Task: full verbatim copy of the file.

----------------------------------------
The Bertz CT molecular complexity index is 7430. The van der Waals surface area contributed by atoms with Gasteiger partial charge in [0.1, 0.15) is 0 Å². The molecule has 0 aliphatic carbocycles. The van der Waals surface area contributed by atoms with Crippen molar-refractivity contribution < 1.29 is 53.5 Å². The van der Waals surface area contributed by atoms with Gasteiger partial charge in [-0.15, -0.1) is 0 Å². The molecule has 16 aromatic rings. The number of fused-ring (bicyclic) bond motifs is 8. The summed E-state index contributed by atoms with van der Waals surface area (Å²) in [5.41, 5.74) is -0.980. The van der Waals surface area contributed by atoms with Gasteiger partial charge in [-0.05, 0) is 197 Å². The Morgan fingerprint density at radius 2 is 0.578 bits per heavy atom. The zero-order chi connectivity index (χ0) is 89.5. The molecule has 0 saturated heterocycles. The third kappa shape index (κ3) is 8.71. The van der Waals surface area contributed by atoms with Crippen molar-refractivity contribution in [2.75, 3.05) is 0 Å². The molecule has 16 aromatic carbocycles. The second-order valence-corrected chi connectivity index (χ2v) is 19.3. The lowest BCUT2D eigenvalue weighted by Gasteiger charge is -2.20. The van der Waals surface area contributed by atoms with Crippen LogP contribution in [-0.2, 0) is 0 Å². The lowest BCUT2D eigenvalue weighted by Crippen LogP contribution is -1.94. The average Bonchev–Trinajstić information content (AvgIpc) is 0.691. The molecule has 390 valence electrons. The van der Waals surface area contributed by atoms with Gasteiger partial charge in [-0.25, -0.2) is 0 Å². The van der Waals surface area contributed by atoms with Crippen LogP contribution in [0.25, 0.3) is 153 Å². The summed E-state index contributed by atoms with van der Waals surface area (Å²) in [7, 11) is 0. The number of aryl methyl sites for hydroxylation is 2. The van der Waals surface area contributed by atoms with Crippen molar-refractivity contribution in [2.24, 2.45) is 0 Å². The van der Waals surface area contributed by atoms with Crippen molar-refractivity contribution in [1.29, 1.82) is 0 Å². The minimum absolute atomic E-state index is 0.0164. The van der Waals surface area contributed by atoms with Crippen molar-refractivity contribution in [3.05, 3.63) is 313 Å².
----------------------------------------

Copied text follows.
The Bertz CT molecular complexity index is 7430. The van der Waals surface area contributed by atoms with Gasteiger partial charge in [0.1, 0.15) is 0 Å². The molecule has 0 aliphatic carbocycles. The van der Waals surface area contributed by atoms with Crippen molar-refractivity contribution < 1.29 is 53.5 Å². The van der Waals surface area contributed by atoms with Gasteiger partial charge in [-0.15, -0.1) is 0 Å². The molecule has 16 aromatic rings. The number of fused-ring (bicyclic) bond motifs is 8. The summed E-state index contributed by atoms with van der Waals surface area (Å²) in [5.41, 5.74) is -0.980. The van der Waals surface area contributed by atoms with Gasteiger partial charge in [-0.05, 0) is 197 Å². The Morgan fingerprint density at radius 2 is 0.578 bits per heavy atom. The zero-order chi connectivity index (χ0) is 89.5. The molecule has 0 saturated heterocycles. The third kappa shape index (κ3) is 8.71. The van der Waals surface area contributed by atoms with Crippen molar-refractivity contribution in [2.75, 3.05) is 0 Å². The molecule has 16 aromatic carbocycles. The second-order valence-corrected chi connectivity index (χ2v) is 19.3. The lowest BCUT2D eigenvalue weighted by Gasteiger charge is -2.20. The van der Waals surface area contributed by atoms with Crippen LogP contribution in [-0.2, 0) is 0 Å². The lowest BCUT2D eigenvalue weighted by Crippen LogP contribution is -1.94. The average Bonchev–Trinajstić information content (AvgIpc) is 0.691. The molecule has 390 valence electrons. The van der Waals surface area contributed by atoms with Gasteiger partial charge in [-0.25, -0.2) is 0 Å². The van der Waals surface area contributed by atoms with Crippen LogP contribution in [0.25, 0.3) is 153 Å². The summed E-state index contributed by atoms with van der Waals surface area (Å²) in [7, 11) is 0. The number of aryl methyl sites for hydroxylation is 2. The van der Waals surface area contributed by atoms with Crippen molar-refractivity contribution in [2.24, 2.45) is 0 Å². The van der Waals surface area contributed by atoms with Crippen molar-refractivity contribution in [1.29, 1.82) is 0 Å². The minimum absolute atomic E-state index is 0.0164. The van der Waals surface area contributed by atoms with Crippen molar-refractivity contribution in [3.05, 3.63) is 313 Å².